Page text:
on the web:
digital sensors produce artefacts called digital noise
each camera type has different noise characteristics at different ISO's, operating temperature and exposure
in normal photography (meaning bright light photography), noise is usually a secondary consideration, since the signal component easily overwhelms it.
astro-photography differs from normal photography by being signal limited - in almost all cases the bottleneck is the available light input. Usually, the signal is of only slightly greater amplitude than the noise (thermal charge carriers, Johnson noise, schot noise, readout noise, bias noise for any EEs that may be reading this). This is the dominating differential of astrophotography from normal photography.
image noise is caused by several factors, producing different contributions to the noise:
cooling the sensor
minimising sensor over-heating by limiting use of Live Preview, etc.
automatic dark frame subtraction to reduce thermal noise in long exposures
choice of ISO setting - the lower the ISO, the lower the image noise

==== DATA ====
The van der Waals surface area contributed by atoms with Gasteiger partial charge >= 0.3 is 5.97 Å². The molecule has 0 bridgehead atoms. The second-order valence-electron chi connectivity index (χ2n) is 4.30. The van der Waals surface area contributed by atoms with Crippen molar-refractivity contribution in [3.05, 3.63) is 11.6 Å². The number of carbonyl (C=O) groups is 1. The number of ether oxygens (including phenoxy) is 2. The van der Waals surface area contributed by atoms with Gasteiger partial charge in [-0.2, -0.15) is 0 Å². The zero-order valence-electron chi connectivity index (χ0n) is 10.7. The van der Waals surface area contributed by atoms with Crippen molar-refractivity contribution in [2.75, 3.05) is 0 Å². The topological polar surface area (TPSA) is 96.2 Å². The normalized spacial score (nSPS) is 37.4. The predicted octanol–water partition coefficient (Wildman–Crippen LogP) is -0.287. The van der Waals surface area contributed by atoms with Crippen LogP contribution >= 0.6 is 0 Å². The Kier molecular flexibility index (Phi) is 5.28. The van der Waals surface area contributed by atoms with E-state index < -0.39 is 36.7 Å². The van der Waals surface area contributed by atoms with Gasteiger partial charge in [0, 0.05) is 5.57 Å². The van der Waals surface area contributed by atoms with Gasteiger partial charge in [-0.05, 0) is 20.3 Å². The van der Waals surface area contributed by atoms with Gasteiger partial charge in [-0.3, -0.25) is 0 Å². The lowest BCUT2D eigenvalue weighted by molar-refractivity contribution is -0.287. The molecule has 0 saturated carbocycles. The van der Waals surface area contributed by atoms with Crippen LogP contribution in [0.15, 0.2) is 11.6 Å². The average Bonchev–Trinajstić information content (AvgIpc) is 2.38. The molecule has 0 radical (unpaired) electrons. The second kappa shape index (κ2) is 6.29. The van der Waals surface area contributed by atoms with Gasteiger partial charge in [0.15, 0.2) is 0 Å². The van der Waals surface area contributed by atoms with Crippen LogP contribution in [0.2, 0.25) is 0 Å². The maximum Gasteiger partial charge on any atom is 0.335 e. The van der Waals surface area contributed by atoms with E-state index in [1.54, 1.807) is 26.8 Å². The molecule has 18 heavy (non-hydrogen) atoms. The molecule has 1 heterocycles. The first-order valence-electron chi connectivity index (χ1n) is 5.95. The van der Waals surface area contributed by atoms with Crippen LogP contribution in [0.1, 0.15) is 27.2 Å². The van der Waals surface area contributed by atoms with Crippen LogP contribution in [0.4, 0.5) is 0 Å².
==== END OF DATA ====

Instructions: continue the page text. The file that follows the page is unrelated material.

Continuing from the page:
in-camera noise processing
some Nikon dSLR's apply noise reduction even to RAW files hence the need for "mode 3" to disable this for astrophotography.
most other manufacturers only apply NR to jpegs and not to the RAW files.
most cameras give you an option of turning it on or off and in some cases how aggressive it should be (eg. Olympus E510)
manual dark frame subtraction to reduce thermal noise in long exposures
manual bias frames
noise reduction software techniques:
denoising involves a compromise between reducing image noise and retaining detail and texture.
use of Gaussian blur to minimise appearance of residual noise
wavelet-based noise reduction:
fields of experts
multiple image deblurring and denoising:
utilises the sharp image structures in the noisy image to estimate a kernel of the blurred image, then applies residual deconvolution and gain-controlled deconvolution